[Update October 2023: By late-summer 2023, DeSantis was trying a new tact and said, “No, of course he lost. Joe Biden’s the President” But also saying things like, “I think what people in the media and elsewhere, they want to act like somehow this was just like the perfect election. … I don’t think it was a good-run election,” DeSantis said. “But I also think Republicans didn’t fight back. You’ve got to fight back when that is happening.” De Santis – Of Course Trump Lost 2020 Election. Which is still saying that Biden didn’t really win; the Republicans just didn’t fight back about the right things quickly enough to keep Trump in office. In this, he still gives ample room for conspiracy theories about how the election was stolen from Trump. In this, he encourages what? What fantasy about a perfectly run election? And if you can argue that there’s imperfections here and there, the losing side has a right to call the whole thing a cheat? That’s not how you find the way forward for everyone. You find the way forward for everyone by admitting that there is no perfection in human affairs, but that this election was fair and the winner is clear and it is over. But no, he can’t bring himself to do that much for our shared democracy. Instead he kicks up nonsense:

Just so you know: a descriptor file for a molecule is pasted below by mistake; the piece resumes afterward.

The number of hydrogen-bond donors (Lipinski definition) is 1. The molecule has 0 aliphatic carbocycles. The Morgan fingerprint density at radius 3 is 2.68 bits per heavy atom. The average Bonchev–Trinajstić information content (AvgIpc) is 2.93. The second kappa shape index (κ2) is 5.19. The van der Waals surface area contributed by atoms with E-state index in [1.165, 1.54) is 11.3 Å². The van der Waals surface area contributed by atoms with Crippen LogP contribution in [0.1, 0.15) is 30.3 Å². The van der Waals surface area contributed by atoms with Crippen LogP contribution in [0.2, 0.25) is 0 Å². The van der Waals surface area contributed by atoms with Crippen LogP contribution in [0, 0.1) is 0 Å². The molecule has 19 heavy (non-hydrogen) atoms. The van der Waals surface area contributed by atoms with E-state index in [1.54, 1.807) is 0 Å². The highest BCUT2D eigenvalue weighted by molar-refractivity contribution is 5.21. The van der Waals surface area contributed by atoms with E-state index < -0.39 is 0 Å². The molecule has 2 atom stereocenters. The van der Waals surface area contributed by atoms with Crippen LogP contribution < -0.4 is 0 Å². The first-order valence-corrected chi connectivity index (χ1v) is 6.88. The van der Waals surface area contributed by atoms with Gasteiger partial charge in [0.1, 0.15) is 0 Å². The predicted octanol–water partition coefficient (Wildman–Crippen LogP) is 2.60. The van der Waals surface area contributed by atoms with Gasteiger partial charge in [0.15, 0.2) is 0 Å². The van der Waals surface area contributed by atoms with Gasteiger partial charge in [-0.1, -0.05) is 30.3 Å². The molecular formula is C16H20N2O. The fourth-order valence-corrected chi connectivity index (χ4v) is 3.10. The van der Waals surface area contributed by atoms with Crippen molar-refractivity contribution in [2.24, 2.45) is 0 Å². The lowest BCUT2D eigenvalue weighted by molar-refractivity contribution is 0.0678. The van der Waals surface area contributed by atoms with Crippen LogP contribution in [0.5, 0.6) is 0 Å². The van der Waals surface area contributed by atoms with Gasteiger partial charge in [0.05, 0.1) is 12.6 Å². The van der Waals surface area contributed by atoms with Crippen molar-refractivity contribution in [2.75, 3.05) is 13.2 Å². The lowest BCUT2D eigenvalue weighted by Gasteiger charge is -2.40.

“Still, DeSantis made sure to point out in Sunday’s interview that he saw a number of problems with the 2020 election, including Meta CEO Mark Zuckerberg’s grants for election administration, the widespread availability of mail-in ballots, state laws that allow third parties to collect and return voters’ ballots, and how social media outlets de-emphasized a story about the laptop of President Joe Biden’s son Hunter Biden.”